Tribune Print Share Text

Modern pastel painting, Bali woodcarving, Paine Furniture table

Created date

February 21st, 2017
Clockwise from top left: pastel painting, Bali sculpture, Paine Furniture Company table

Clockwise from top left: pastel painting, Bali sculpture, Paine Furniture Company table

Q: I found the artist’s name—Cydney Grossman—on the back of this painting. The painting was done on a 20” x 24” piece of linen. It’s named Girl With Flowers—Kathy 

A: This is a modern portrait of a young woman in the style of Cydney Grossman (American, b. 1909). This is more than likely pastel on paper framed under glass in a gilt wood frame. The size looks like 36” x 38”. The estimated auction value would be $400–$600. Her auction lots have been passed of late, so I do not know how well it would live up to the estimate.

Q: My father obtained this Bali woodcarving in the 1960s. It is approximately 24” tall and was carved by A.A. Fatimah, who I believe is a well-known carver in Bali. I have tried researching this carving online. I have found other works by A.A. Fatimah but none as large or graceful as this one. Can you tell me a little about it and its approximate value? —Louise 

A: Is this piece signed by A.A. Fatimah, Bali? He is well known for his ebony sculptures but also for use of other local hardwoods. He was highly revered in the 1940s and had followers into the 1950s and 1960s. Pieces by Fatimah are now desirable because it is rare to find tribal art that has been consistently signed. The estimated value at auction would be $200–$300.

Q: I would appreciate your appraisal of this table, which has been in the Mead family since the early 1930s. It is a 36” in diameter, 30.5” high table in excellent condition with elaborate carving along the perimeter. The bottom has the following markings:  94.141 painted on M/6/2/1 in chalk, and Paine Furniture Co., Boston, MA, on a brass plate with black background and copper/brassy lettering. —Charlene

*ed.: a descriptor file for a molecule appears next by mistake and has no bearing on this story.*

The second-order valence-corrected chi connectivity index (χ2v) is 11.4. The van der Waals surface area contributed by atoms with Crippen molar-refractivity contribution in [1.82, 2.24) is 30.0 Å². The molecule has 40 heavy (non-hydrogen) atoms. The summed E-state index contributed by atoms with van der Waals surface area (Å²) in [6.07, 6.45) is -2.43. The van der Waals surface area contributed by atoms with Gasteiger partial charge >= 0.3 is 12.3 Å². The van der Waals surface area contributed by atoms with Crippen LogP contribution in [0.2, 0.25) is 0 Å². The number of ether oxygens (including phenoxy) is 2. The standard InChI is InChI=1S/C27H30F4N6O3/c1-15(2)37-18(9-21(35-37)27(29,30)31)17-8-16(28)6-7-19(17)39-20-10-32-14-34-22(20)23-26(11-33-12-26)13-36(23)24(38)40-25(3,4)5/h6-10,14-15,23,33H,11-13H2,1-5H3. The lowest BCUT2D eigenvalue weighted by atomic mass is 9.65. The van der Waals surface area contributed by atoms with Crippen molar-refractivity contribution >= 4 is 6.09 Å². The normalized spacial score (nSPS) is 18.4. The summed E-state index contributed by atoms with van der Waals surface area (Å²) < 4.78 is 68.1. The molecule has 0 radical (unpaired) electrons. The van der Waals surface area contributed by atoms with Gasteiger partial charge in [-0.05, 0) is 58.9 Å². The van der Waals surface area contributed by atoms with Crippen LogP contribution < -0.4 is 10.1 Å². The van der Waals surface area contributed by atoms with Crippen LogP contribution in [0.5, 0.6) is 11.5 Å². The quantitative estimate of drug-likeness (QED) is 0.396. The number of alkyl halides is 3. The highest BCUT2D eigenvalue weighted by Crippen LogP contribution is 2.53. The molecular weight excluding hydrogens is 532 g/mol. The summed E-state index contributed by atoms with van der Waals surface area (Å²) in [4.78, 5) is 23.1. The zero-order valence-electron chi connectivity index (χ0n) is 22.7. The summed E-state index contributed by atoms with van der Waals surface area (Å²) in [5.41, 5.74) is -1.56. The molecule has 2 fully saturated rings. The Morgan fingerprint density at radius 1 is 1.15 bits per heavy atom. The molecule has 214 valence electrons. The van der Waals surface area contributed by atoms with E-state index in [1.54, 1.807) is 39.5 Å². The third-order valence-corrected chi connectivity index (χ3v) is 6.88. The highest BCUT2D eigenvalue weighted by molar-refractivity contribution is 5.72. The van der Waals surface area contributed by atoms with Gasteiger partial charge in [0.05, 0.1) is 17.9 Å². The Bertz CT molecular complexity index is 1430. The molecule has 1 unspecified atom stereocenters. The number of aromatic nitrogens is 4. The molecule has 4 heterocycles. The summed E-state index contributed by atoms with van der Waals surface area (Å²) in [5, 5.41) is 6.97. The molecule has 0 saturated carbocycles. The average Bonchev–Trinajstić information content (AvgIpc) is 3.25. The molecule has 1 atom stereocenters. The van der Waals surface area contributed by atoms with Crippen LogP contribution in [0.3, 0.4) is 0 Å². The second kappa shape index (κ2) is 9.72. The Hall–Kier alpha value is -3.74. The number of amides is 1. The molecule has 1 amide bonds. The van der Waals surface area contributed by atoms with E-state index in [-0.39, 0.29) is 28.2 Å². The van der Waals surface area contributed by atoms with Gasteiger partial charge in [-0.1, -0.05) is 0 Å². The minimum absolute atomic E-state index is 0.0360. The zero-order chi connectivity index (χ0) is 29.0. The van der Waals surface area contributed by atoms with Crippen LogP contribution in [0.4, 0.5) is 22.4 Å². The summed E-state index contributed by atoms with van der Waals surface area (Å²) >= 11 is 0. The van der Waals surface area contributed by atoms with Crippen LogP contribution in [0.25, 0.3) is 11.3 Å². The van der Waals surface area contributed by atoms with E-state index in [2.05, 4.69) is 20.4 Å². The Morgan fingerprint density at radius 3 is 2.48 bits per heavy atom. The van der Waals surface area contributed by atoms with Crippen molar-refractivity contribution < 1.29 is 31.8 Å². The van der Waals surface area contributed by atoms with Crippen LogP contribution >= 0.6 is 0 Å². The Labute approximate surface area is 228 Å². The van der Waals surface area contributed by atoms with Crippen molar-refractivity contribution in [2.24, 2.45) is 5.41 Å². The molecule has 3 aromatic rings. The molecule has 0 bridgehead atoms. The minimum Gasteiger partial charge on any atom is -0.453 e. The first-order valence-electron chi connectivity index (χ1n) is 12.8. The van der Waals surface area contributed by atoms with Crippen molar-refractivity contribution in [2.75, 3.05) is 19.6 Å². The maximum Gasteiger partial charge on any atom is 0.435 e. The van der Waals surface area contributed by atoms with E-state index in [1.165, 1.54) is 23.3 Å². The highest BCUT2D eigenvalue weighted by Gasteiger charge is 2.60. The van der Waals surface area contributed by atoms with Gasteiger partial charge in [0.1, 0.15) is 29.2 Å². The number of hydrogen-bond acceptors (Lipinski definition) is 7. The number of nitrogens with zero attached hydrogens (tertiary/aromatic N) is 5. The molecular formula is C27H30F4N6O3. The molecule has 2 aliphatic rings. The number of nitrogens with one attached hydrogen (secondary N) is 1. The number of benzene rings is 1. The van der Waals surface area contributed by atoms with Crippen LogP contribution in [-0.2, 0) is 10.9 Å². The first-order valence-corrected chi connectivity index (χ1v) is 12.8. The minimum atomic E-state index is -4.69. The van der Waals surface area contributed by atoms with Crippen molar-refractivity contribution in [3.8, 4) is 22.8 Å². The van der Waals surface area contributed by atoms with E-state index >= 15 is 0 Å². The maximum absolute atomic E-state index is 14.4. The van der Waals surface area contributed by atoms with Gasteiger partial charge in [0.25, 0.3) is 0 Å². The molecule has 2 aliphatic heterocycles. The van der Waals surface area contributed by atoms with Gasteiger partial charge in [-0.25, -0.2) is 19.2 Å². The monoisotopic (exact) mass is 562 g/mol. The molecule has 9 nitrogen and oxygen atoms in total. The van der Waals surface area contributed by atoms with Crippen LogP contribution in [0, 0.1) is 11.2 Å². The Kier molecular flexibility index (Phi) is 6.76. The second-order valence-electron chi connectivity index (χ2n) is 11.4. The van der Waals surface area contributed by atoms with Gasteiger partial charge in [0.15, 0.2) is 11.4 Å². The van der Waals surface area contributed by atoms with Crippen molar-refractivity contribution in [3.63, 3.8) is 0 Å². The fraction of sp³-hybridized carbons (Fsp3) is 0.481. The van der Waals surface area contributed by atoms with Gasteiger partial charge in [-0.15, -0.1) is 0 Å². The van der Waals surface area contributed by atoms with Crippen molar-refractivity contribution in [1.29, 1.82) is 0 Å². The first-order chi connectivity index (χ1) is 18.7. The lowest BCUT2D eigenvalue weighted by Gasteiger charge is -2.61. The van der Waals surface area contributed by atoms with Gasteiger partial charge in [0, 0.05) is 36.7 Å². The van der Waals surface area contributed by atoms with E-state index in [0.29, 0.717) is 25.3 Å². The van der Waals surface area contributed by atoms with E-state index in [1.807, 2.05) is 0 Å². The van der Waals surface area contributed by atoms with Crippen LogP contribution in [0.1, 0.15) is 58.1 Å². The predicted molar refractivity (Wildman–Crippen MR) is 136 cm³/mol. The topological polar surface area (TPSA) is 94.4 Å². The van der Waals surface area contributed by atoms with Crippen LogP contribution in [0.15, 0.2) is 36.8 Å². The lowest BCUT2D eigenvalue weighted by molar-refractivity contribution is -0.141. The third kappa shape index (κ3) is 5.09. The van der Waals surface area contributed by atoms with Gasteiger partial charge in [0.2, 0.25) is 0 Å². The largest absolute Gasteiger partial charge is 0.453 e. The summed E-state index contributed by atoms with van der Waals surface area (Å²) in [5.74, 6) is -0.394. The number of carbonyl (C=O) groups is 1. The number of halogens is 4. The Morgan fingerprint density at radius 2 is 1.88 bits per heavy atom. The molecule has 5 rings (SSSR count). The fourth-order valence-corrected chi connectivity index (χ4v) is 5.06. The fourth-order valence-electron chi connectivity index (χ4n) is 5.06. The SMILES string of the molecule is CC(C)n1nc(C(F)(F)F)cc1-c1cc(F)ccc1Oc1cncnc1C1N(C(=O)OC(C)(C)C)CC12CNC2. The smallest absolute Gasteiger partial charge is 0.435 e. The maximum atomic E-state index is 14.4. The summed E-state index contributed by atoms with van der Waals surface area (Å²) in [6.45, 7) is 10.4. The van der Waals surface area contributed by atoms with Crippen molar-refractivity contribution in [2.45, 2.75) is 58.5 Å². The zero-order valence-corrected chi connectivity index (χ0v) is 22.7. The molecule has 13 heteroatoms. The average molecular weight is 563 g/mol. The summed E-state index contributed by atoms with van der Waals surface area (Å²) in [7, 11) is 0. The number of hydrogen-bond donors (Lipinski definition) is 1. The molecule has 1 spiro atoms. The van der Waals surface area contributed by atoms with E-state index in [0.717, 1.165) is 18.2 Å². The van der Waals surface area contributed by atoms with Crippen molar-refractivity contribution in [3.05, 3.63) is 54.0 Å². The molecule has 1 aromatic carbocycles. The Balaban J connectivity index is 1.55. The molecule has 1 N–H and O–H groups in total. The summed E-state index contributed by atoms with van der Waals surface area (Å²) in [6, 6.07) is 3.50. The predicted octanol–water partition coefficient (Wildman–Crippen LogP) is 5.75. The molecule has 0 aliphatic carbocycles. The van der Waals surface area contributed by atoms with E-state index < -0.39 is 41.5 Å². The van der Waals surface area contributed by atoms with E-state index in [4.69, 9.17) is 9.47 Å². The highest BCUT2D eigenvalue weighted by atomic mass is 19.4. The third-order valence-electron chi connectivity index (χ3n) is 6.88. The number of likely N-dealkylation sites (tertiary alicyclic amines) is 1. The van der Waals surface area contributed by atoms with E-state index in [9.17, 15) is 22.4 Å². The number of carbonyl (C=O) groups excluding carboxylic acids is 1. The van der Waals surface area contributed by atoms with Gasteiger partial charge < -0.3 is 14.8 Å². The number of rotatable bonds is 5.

A: Paine Furniture Company in Boston is still in existence today. Makers of fine furniture, they are good at marketing in that they are still competitive today with Pottery Barn’s and Amazon’s online markets. Some people still buy the style of table that is in your picture, but the trend has dropped off in the last ten years. This table I would estimate at $150–$300 at auction. It may be a passed lot. The furniture market today is very slow when it comes to antiques.

 


 

Ask the expert

Carolyn Remmey is the principal appraiser of Remmey Antiques & Fine Art, an international appraisal, personal property consulting, and brokerage firm. She is a lecturer and writer as well as an expert on downsizing, estate sales, and auctioneering. Remmey has been a participating appraiser on The Antiques Roadshow and the History Channel and is a member of the Appraisal Association of America.  

Do you have a family heirloom or special keepsake you think has value? Please send your inquiries with photos (photos cannot be returned due to the time limitations of the staff) to Remmey Antiques & Fine Art, P.O. Box 197, New Vernon, N.J. 07976, or email remmey@remmeyappraisers.com.  

Please note: Because of the high volume of inquiries, only a few will be selected for publication each month.

Comments